, Salem, MA

November 20, 2012

Woman to spend only weekends in jail

Judge hears mercy plea from 25-year-old facing armed-robbery charge


---- — HAMILTON — A young Peabody woman who walked into Salem Superior Court yesterday expecting to have to serve at least a year behind bars for her role in a knife-point holdup of a Hamilton liquor store earlier this year instead walked out of court with an unusual sentence.

Ashley Mazac, 25, will spend six weekends in jail, starting Jan. 4.

It was a change of heart from a judge not known for light sentences, and it came after Mazac offered a tearful apology and begged for “just one chance” to keep the new life she’s built for herself after her arrest in January.

It’s also the first time in recent memory, said two longtime court staffers, that anyone in Essex County has received a weekend-only sentence.

Mazac was the driver in the Jan. 28 holdup at Harrigan’s Liquors on Bay Road (Route 1A), she admitted yesterday, and had also gone inside the shop to case it before her then-boyfriend, Michael Gallela, 31, of Stoneham, allegedly went inside armed with a knife.

Gallela, who is also charged with holdups in Marblehead, Saugus and Wakefield, part of what prosecutor Melissa Woodard called a “spree” last winter, made a brief appearance in court yesterday to ask for a delay in his case, as his lawyer tries to work out a plea agreement in both Essex and Middlesex counties. Mazac is not charged in the other holdups.

Mazac avoided looking at Gallela, a part of a life that she told Judge David Lowy she has left behind.

After Gallela was led out of the courtroom, to return Jan. 2 for another hearing in his case, Mazac pleaded guilty to charges of armed robbery and possession of cocaine.

Woodard described how on the afternoon of Jan. 28, a dark-haired woman briefly entered Harrigan’s to ask directions. Moments later, a man later identified as Gallela entered, brandishing a small knife, and demanded the contents of the register from a clerk, who was cut in the process.

An off-duty Wenham police officer heard over his two-way radio that police were looking for a yellow car. Then he saw it, took down the plate number and called it in. The pair were stopped, and police immediately noticed money falling out of Gallela’s sweatshirt. They also found drugs in Mazac’s purse.

Woodard had recommended a two-year prison term for Mazac. Her lawyer, Michael Cioffi, hoped to persuade Lowy to impose probation, but the judge had already indicated during a prior hearing that he would impose a year in jail.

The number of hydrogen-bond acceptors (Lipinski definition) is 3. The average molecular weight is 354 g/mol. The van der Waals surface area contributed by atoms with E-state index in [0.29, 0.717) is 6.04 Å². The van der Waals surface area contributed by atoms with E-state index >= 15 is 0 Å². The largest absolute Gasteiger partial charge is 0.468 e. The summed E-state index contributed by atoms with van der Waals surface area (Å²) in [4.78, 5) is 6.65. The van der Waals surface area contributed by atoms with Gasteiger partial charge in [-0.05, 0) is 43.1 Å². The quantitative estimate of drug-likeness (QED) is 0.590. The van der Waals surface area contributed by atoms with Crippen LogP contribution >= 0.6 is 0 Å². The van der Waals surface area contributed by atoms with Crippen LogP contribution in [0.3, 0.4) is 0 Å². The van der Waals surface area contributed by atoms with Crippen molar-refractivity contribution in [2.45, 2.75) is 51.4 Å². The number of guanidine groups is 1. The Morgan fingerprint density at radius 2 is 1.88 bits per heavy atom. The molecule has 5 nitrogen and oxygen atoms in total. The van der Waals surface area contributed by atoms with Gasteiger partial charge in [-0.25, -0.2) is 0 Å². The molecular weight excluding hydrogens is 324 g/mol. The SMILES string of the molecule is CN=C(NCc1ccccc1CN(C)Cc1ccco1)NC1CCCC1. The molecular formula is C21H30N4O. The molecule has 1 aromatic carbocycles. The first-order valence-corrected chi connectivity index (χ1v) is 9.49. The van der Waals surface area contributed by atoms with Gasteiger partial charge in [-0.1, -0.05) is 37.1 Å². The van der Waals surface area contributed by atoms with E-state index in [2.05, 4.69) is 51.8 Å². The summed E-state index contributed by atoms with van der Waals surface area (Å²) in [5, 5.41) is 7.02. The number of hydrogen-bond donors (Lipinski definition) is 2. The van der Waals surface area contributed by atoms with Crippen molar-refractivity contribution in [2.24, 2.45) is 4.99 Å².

Cioffi made one more try for probation, submitting a stack of letters and pointing to the 14 family members and friends who had come to court to support Mazac, who had no record. “Ms. Mazac was an impeccable citizen, an impeccable child, an impeccable student.”

That changed when she became addicted to drugs and then fell into a relationship with Gallela.

After their arrests, she was eventually released on bail conditions. She used the time to enroll in a drug treatment program, and then got a job at a chain drugstore, where she quickly won a promotion to assistant manager.

Jail would interrupt the progress she’s made, Cioffi told the judge.

“I absolutely am guilty,” Mazac told the judge. “I feel absolutely terrible. I can’t take it back. I wasn’t in my right mind. I’m not making excuses, but it’s not who I am.”

“I’m afraid if I go (to jail), my recovery is going to be lost and I’m going to lose myself all over again,” she said, shaking and choking back tears. “Everyone deserves a chance, just one chance. That’s what I’m asking you to do.”

After a brief recess, Lowy returned to the courtroom. The victim, he said “deserved none of this.”

But, the judge said, Mazac accepted responsibility for her role and has made “amazing efforts to turn your life around.”

He imposed the year sentence, but then suspended all but 22 days of it — four days she spent in custody after her arrest and another 18 days, to be served on weekends, at the South Bay House of Correction.

She’ll also be on probation for three years.

“This is a sentence dramatically less than the crime warrants,” said Lowy, who went on to warn Mazac that “you do not want to see yourself back here on a probation violation.”

Armed robbery, the charge for which she received probation, carries up to a life sentence.

Courts reporter Julie Manganis can be reached at 978-338-2521, via email at or on Twitter @SNJulieManganis.